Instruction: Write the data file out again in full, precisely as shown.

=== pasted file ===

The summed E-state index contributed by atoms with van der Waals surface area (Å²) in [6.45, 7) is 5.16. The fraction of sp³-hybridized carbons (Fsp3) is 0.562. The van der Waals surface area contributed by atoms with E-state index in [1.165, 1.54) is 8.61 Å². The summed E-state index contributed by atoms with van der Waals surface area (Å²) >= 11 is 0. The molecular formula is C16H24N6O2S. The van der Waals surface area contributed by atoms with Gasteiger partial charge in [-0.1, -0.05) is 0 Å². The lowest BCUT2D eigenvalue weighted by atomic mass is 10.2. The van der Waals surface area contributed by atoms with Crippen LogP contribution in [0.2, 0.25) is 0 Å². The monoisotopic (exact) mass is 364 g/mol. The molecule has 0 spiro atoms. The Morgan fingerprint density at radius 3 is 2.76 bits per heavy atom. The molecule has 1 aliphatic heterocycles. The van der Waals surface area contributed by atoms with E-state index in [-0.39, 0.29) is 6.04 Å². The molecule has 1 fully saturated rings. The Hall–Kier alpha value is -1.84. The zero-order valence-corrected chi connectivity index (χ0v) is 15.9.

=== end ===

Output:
The summed E-state index contributed by atoms with van der Waals surface area (Å²) in [6.45, 7) is 5.16. The fraction of sp³-hybridized carbons (Fsp3) is 0.562. The van der Waals surface area contributed by atoms with E-state index in [1.165, 1.54) is 8.61 Å². The summed E-state index contributed by atoms with van der Waals surface area (Å²) >= 11 is 0. The molecular formula is C16H24N6O2S. The van der Waals surface area contributed by atoms with Gasteiger partial charge in [-0.1, -0.05) is 0 Å². The lowest BCUT2D eigenvalue weighted by atomic mass is 10.2. The van der Waals surface area contributed by atoms with Crippen LogP contribution in [0.2, 0.25) is 0 Å². The monoisotopic (exact) mass is 364 g/mol. The molecule has 0 spiro atoms. The Morgan fingerprint density at radius 3 is 2.76 bits per heavy atom. The molecule has 1 aliphatic heterocycles. The van der Waals surface area contributed by atoms with E-state index in [-0.39, 0.29) is 6.04 Å². The molecule has 1 fully saturated rings. The Hall–Kier alpha value is -1.84. The zero-order valence-corrected chi connectivity index (χ0v) is 15.9.